A massive corporation like Starbucks presents that guarantee — and that is worth way more than whatever they charge for the coffee.

    Reply
  10. I don’t go there for the coffee, I go there for the wifi and the ability to work somewhere that’s not my house. When I am interested in coffee, I go somewhere that makes good coffee, or make it at home 🙂

    Reply
  11. Let’s start with the question, the author’s opinion is built-in that other vendors have “better coffee” for “half the price”, “virtually anywhere else”. Personally I don’t agree that all three of these factors exist simultaneously. Perhaps some have better coffee, but certainly not for half the price, and few vendors have the number of outlets that Starbucks has. Why do I prefer Starbucks? First of all, my preferred brew is light roast, which I have a hard time finding, Starbucks has Willow and Veranda, and often a light roast blend. Secondly, I prefer the “pour over” in other words they grind and brew it right there in front of me, and it is consistently good. Also, the sheer number of outlets means I can get what I want when I want it every time. My cup is $2.05 with tax, hardly breaking the bank, why would I go elsewhere to save a few pennies and not get what I want? The WiFi is nice too.

    Reply
  12. I’ve had this question since Starbucks graduated from the Pike Street market in Seattle. It was a novelty back then and I went there when bought salmon. I’ve tried their coffee. It is . . . coffee. With stuff in it. A lot of sugar flavorings. The nearest 7–11 has coffee as good but without the “bling”. It is the bling that people are buying, not the coffee. Starbucks has become the “Coach” of coffee. You can buy an imitation Coach bag made in the same factory by the same people with the same materials as the brand name at one tenth the price except it is called “Couch”. Same thing. Same with Starbucks. People expect to get a superior coffee drink but it is the same as the competition, except in their minds. But, in the end, it is the buyer’s money and they can spend it as they wish.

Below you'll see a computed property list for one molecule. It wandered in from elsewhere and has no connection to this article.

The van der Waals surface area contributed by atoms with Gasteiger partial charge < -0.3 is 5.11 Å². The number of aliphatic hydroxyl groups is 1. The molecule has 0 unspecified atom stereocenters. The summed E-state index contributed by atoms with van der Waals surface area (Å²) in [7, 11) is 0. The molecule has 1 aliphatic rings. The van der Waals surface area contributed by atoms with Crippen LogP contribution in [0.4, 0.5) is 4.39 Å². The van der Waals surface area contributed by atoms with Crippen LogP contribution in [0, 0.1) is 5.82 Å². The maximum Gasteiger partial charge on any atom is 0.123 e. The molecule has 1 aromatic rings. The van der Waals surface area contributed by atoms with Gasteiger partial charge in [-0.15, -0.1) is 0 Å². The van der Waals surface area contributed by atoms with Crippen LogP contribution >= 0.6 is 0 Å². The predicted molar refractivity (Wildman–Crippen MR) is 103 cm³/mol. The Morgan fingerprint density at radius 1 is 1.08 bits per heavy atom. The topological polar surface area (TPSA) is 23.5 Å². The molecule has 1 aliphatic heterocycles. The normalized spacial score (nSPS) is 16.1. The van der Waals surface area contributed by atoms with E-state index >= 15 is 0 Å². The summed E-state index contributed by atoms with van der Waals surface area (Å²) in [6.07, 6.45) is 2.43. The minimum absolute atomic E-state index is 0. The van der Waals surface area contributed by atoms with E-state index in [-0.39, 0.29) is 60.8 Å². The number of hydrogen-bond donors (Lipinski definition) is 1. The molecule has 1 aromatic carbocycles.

Eight O’Clock

    Reply
  13. Because of two things; the convenience, and the atmosphere that Starbucks has been striving to create in their cafes.
    Starbucks is dedicated to creating, within their cafes, a “third space,’ a place that is not home, and not work, but different from both.
    That’s why so many people go to Starbucks for their coffee. It’s for the atmosphere, for the feeling, for the welcoming.
    It makes you glad you’re there.

    Reply
  14. Yeah..first thing which I observed is eventhough coffee is available in normal locations..where price is half to that of starbucks…people go to starbucks ..juz to have a self satisfaction and they have something proud feeling to inform to their friends. .saying I have went into starbucks and had cup of coffee

    Reply
  15. Like most other fast-food outlets, the answer is consistency. Every Starbucks will be of the same quality as any other no matter where you are. Any good sit-down restaurant in the US can make you a hamburger vastly superior to what you would get at McDonald’s, but if you don’t know that particular restaurant, you go to McDonald’s and get exactly what you expect. Most independent coffee shops can usually turn out a decent product, but you don’t know that for sure until you try them. If you’re satisfied with the Starbucks product, you know what to expect at any of their locations.

    Reply
  16. I’ll tell you why I love the chain. I go there more for their signature drinks than their straight up coffee. I’ll admit, I don’t care for their Pike’s coffee much. But my favorite item on the menu is a Java Chip Frappuccino. Or some other coffee-based Frappuccino. I believe Starbucks scores high in other things, like espresso-based drinks and some seasonal/limited time drinks. Plus, the baked goods and sandwiches are quite good.